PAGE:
An Experimental Framework to Examine the Influence of Promoter Architecture and Genomic Context on Gene Expression

Transcription is a fundamental process of gene expression. Information stored in DNA is transcribed into different types of mobile RNA, which play a role in various essential processes of the cell, e.g. translation. However, cells do not need all the information stored in their DNA at the same time....

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Bibliographic Details
Main Author: Klein, Carlo Anton
Contributors: Sobetzko, Patrick (Dr.) (Thesis advisor)
Format: Dissertation
Language:English
Published: Philipps-Universität Marburg 2020
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Summary:Transcription is a fundamental process of gene expression. Information stored in DNA is transcribed into different types of mobile RNA, which play a role in various essential processes of the cell, e.g. translation. However, cells do not need all the information stored in their DNA at the same time. Therefore, the process of transcription gets regulated by a plethora of mechanisms. One frequently discussed but poorly understood mechanism of transcription regulation is DNA supercoiling [Travers and Muskhelishvili, 2005]. Whereby, the process of transcription itself affects the DNA-topology up- and downstream of the transcription machinery as described in the twin supercoiling domain model [Liu and Wang, 1987]. This phenomenon is called Transcription Coupled DNA Supercoiling (TCDS). It has also been shown that genes react individually to changes in DNA supercoiling and that there is a selection pressure on adapting to the DNA supercoiling levels emitted by neighbouring gene expression [Sobetzko, 2016]. The system in which promoters react to changes in DNA supercoiling is as diverse as there are promoters; notably, some promoters seem not to respond to DNA supercoiling at all. Thus, this raises the question as to which elements within different promoter types cause them to respond to TCDS so differently. In this thesis, I built a pipeline to investigate the effects of TCDS and DNA supercoiling on promoters. Firstly, I created a plasmid toolbox, which allows modular assembly of transcription units. The central feature of this toolbox is the flexibility to test different arrangements of multiple transcription units. I achieved this by adapting the well established Modular Cloning (MoClo) standard [Weber et al., 2011] and build my toolbox around it. I thus created a system that works on both its own and is compatible with the existing standard MoClo protocol. In the second part of this thesis, I established an experimental pipeline using synthetic σ70-promoters to investigate the influence of DNA supercoiling on transcription. The experimental setup allowed precise changes in parts of the promoter and at the same time created a library of these promoters. Using this pipeline to investigate the spacer region of the promoter, I was able to confirm that the spacer influences the promoter strength. Further, I showed that the promoter spacer has only a limited effect on the supercoiling sensitivity of a promoter. I also showed that a 5‘-TGTG-3‘ motif in the spacer region could lower transcription by enhancing RNA-polymerase (RNAP)-binding. Moreover, the experimental setup also showed the constraints of using the DNA-relaxing drug novobiocin on a plasmid-based system. Hence, to further investigate the effects of TCDS on neighbouring transcription, I applied an optogenetically-controllable promoter to the previously established pipeline. Finally, I began to explore the possibility of integrating my experimental promoter setup into any genomic position. As such, a CRISPR/Cas9-based homologous re-combination system was developed further to make it modular and compatible with the Modular Cloning protocol. I could show the first features of this system to work.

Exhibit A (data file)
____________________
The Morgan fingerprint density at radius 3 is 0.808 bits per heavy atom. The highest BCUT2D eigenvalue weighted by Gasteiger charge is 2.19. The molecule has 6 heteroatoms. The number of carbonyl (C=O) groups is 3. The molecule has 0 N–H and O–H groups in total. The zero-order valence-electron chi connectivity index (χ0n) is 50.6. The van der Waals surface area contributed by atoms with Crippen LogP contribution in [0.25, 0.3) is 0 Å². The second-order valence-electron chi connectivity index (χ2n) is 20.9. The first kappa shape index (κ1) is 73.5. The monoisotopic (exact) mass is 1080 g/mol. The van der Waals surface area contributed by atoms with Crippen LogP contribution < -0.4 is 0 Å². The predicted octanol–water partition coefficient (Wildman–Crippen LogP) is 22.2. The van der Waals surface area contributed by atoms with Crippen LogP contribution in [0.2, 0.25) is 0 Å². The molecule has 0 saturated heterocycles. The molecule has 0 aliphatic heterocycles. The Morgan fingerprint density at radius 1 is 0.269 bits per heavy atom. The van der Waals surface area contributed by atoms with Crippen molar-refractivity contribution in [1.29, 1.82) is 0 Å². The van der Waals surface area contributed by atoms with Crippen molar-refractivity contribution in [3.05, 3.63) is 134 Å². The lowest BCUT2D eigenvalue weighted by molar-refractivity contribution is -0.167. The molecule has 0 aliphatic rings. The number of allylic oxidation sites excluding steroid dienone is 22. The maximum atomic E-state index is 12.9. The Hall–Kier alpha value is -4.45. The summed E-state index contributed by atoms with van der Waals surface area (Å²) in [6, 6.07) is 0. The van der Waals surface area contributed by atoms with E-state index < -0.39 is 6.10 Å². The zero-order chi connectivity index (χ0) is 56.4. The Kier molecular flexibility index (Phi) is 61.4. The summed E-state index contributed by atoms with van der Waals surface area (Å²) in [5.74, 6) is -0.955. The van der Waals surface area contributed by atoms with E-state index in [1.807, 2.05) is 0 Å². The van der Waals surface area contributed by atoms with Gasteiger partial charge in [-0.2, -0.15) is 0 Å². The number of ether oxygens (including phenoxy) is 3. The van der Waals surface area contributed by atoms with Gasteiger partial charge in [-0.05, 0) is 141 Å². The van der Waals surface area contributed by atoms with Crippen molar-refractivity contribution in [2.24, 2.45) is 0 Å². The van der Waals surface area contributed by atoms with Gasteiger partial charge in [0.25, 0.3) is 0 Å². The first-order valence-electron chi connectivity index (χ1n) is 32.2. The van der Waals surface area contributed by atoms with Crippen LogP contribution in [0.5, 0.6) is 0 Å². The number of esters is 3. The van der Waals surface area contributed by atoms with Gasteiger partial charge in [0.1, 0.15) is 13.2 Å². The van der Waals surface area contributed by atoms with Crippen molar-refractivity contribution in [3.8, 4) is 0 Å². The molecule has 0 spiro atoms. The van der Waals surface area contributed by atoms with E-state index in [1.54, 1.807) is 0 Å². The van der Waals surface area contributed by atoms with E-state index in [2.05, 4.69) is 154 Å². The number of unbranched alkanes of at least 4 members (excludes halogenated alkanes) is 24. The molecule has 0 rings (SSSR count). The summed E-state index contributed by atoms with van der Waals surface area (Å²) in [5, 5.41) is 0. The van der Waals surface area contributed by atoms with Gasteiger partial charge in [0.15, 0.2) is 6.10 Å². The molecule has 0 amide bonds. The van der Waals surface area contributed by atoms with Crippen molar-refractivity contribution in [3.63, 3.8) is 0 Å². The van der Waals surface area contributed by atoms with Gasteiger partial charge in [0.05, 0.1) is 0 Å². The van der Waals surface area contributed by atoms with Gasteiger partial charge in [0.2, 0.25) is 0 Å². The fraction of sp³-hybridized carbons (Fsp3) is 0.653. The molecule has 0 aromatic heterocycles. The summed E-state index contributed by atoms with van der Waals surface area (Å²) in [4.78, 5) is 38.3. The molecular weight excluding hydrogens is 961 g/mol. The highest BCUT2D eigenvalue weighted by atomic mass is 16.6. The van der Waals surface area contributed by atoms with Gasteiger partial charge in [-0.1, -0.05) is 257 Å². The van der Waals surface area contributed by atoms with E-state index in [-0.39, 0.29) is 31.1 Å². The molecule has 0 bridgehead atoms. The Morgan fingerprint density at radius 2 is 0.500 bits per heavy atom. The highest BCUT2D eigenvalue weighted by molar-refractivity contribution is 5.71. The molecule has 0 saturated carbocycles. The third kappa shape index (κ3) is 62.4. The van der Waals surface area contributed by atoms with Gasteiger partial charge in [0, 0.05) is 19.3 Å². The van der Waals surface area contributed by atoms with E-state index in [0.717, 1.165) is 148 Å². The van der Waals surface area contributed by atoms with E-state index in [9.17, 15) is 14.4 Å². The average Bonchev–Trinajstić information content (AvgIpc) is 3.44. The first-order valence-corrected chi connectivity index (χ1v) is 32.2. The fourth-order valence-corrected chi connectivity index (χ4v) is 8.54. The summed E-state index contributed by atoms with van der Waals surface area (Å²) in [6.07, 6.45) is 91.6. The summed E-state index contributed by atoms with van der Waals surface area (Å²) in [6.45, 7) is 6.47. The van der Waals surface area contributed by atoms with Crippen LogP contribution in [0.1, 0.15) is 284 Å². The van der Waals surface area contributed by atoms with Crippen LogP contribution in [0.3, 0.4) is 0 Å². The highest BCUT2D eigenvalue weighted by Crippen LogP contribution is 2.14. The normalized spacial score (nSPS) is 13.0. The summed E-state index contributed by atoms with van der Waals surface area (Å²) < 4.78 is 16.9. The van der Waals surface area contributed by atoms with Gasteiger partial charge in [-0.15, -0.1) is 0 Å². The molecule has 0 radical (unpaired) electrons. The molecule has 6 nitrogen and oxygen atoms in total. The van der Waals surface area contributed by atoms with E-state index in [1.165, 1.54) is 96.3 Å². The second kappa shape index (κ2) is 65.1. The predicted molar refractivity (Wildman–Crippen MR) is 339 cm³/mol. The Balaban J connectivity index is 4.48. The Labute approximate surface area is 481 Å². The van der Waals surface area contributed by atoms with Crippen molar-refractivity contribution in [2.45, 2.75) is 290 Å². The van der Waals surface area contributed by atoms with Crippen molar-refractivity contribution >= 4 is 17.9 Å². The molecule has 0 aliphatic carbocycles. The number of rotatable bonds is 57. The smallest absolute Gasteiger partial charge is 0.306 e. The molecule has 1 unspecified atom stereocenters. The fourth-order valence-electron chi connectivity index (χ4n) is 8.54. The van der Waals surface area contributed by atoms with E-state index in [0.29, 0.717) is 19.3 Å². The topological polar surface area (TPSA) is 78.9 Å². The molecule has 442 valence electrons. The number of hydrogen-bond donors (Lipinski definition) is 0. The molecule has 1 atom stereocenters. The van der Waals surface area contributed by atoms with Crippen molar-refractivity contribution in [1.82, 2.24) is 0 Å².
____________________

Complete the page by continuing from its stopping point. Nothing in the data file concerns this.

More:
Physical Description:149 Pages
DOI:https://doi.org/10.17192/z2020.0120